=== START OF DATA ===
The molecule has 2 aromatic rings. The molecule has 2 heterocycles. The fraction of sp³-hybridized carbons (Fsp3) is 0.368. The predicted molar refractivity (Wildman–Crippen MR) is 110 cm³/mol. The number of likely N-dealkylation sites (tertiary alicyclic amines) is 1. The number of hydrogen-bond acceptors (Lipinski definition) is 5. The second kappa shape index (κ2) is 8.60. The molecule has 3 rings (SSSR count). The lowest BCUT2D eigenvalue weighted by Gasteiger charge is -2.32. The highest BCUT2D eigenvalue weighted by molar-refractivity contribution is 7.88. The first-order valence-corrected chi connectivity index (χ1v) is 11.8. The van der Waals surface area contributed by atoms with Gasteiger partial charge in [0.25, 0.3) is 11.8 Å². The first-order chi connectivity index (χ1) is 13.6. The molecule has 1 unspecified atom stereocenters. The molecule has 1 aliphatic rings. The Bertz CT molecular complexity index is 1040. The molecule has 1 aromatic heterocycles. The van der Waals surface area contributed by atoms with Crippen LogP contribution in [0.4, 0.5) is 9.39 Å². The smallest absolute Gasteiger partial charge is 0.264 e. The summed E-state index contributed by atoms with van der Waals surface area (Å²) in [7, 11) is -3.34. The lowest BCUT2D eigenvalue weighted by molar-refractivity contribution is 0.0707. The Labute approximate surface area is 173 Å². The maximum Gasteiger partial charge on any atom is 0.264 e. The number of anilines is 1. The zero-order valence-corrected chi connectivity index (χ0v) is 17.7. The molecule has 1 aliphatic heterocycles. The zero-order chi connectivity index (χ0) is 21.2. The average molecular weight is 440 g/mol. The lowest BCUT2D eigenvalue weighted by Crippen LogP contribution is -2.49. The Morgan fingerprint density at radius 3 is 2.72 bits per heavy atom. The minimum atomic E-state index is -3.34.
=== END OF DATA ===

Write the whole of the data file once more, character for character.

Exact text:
The molecule has 2 aromatic rings. The molecule has 2 heterocycles. The fraction of sp³-hybridized carbons (Fsp3) is 0.368. The predicted molar refractivity (Wildman–Crippen MR) is 110 cm³/mol. The number of likely N-dealkylation sites (tertiary alicyclic amines) is 1. The number of hydrogen-bond acceptors (Lipinski definition) is 5. The second kappa shape index (κ2) is 8.60. The molecule has 3 rings (SSSR count). The lowest BCUT2D eigenvalue weighted by Gasteiger charge is -2.32. The highest BCUT2D eigenvalue weighted by molar-refractivity contribution is 7.88. The first-order valence-corrected chi connectivity index (χ1v) is 11.8. The van der Waals surface area contributed by atoms with Gasteiger partial charge in [0.25, 0.3) is 11.8 Å². The first-order chi connectivity index (χ1) is 13.6. The molecule has 1 unspecified atom stereocenters. The molecule has 1 aliphatic rings. The Bertz CT molecular complexity index is 1040. The molecule has 1 aromatic heterocycles. The van der Waals surface area contributed by atoms with Crippen LogP contribution in [0.4, 0.5) is 9.39 Å². The smallest absolute Gasteiger partial charge is 0.264 e. The summed E-state index contributed by atoms with van der Waals surface area (Å²) in [7, 11) is -3.34. The lowest BCUT2D eigenvalue weighted by molar-refractivity contribution is 0.0707. The Labute approximate surface area is 173 Å². The maximum Gasteiger partial charge on any atom is 0.264 e. The number of anilines is 1. The zero-order valence-corrected chi connectivity index (χ0v) is 17.7. The molecule has 1 aliphatic heterocycles. The zero-order chi connectivity index (χ0) is 21.2. The average molecular weight is 440 g/mol. The lowest BCUT2D eigenvalue weighted by Crippen LogP contribution is -2.49. The Morgan fingerprint density at radius 3 is 2.72 bits per heavy atom. The minimum atomic E-state index is -3.34.